This Earthcache takes you the beautiful driftless area of south-western Wisconsin. Because the recent glaciers that created so much of the state’s topography never covered this area, this part of the state is devoid of “drift” – the accumulated rock and soil left behind by retreating glaciers. Therefore, the geology you experience here is very ancient and dates back to the Cambrian and Ordovician eras – roughly 440 to 500 millions years ago.
St. Peter Sandstone
The geologic structure you will find at the cache coordinates is a natural shelter formed of St. Peter sandstone. This Ordovician sandstone was formed when much older Cambrian sandstone eroded and was redeposited by wind and water. The quartz that makes up this particular type of sandstone, also called "Ottawa Sand", is fine to medium sized, well-rounded grains with frosted surfaces and is so pure, it has been used in labratory experiments and also to make glass.
At the shelter, you will notice two layers. The lower layer which inclines away from you as it goes up was created by wind dunes which is more easily eroded when exposed. The upper layer that forms the roof of the shelter is a flat stratification caused by a shallow sea that later covered the dunes. Marine worm burrow trace fossils may be spotted in this layer.
Roadside Geology of Wisconsin
To log this cache, you must complete three tasks:
1. BRING YOUR CAMERA. Take a picture of yourself at the shelter and post it with your log.
2. Email a description of the shelter comparing the two different sandstone layers you see here. Describe such things as their relative heights and differences in appearance. Send your info to email@example.com.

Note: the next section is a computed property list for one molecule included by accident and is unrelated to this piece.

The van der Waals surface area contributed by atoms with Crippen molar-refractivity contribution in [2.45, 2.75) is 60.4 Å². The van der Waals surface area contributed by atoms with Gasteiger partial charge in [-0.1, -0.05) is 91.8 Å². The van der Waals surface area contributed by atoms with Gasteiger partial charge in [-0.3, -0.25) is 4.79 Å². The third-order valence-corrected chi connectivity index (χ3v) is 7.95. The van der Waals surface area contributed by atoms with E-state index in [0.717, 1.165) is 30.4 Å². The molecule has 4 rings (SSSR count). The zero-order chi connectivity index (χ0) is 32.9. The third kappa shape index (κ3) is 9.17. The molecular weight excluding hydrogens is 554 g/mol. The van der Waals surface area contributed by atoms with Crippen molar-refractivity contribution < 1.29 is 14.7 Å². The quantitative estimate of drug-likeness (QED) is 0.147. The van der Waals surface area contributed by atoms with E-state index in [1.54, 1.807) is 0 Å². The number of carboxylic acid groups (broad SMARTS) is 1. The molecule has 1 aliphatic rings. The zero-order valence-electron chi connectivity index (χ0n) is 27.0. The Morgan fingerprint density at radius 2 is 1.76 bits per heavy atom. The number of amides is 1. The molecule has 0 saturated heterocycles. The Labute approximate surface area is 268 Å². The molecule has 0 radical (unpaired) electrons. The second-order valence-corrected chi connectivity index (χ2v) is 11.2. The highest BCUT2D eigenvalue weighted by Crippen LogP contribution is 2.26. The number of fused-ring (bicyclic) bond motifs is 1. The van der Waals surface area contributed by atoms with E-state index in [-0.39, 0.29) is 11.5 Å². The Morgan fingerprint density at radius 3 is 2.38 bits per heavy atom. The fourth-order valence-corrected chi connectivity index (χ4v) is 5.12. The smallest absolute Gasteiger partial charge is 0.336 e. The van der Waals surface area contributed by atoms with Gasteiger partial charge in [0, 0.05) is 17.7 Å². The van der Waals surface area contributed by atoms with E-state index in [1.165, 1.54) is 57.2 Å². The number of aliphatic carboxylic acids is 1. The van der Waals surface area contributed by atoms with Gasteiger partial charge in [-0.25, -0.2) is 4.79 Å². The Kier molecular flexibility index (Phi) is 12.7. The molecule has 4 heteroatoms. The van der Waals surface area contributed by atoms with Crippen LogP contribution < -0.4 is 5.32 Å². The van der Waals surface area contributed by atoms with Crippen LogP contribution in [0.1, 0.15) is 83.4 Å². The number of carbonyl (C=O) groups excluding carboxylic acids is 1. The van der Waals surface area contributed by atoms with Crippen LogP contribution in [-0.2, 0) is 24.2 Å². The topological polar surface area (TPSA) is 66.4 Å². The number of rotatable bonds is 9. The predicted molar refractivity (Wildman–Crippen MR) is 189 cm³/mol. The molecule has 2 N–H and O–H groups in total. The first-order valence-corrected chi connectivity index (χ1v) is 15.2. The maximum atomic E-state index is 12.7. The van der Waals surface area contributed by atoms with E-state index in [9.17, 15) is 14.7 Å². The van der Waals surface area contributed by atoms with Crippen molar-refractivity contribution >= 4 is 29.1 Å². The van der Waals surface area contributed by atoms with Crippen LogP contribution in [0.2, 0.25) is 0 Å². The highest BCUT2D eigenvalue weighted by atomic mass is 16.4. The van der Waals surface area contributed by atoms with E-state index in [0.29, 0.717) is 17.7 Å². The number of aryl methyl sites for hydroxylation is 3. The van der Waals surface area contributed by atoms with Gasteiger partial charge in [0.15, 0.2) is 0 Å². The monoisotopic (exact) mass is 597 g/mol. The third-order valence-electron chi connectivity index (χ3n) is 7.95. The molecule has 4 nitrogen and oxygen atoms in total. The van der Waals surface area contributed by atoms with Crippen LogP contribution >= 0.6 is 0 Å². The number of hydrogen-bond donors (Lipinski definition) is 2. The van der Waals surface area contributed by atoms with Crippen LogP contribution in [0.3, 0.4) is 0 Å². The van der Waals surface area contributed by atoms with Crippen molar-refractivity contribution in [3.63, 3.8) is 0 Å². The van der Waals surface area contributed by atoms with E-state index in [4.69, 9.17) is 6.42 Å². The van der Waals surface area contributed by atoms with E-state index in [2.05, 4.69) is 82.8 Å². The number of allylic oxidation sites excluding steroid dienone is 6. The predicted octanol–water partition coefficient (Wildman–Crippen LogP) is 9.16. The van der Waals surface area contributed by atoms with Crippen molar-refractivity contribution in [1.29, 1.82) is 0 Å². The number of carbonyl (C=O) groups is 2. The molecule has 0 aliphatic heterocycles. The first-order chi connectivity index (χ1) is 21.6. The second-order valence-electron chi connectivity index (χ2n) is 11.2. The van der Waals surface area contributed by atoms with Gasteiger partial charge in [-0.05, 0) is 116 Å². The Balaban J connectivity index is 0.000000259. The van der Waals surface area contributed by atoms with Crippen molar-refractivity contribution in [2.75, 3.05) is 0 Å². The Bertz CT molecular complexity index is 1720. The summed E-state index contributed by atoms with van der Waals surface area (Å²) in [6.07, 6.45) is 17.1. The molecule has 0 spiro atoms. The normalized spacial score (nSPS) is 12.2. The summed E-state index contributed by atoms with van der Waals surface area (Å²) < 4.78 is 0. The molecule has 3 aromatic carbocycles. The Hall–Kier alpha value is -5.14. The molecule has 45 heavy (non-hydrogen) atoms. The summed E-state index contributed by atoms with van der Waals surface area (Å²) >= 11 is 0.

3. There is a small sign right in front of the shelter. Find the Indian artifact pictured on it and tell me what it is in your email. (Please take some time to also read the signs in the area that tell how the Native Americans used this place.)
This Earthcache is in a Wisconsin State Park and will require an annual sticker or day pass to get to. The parking coordinates (N 43 00.855 W 90 06.675) are for the Deer Cove Picnic Area where you will find a sign and trail leading to the natural shelter. The trail is short, but fairly steep with some stairs. It is somewhat sandy with potential obstacles – such as downed limbs – and can be slippery, especially in winter. For these reasons and because the area is sensitive to erosion, the WI-DNR has requested that everyone PLEASE STAY ON THE TRAIL.
The Geocache Notification Form has been submitted to Kathleen Gruentzel of the Wisconsin DNR. Geocaches placed on Wisconsin Department of Natural Resources managed lands require permission by means of a notification form. Please print out a paper copy of the notification form, fill in all required information, then submit it to the land manager. The DNR Notification Form and land manager information can be obtained at: http://www.wi-geocaching.com/hiding.
1. Roadside Geology of Wisconsin by Robert H. Dott, Jr. and John W. Attig
2. Wikipedia: “St. Peter Sandstone”
3. Governor Dodge State Park Visitor Guide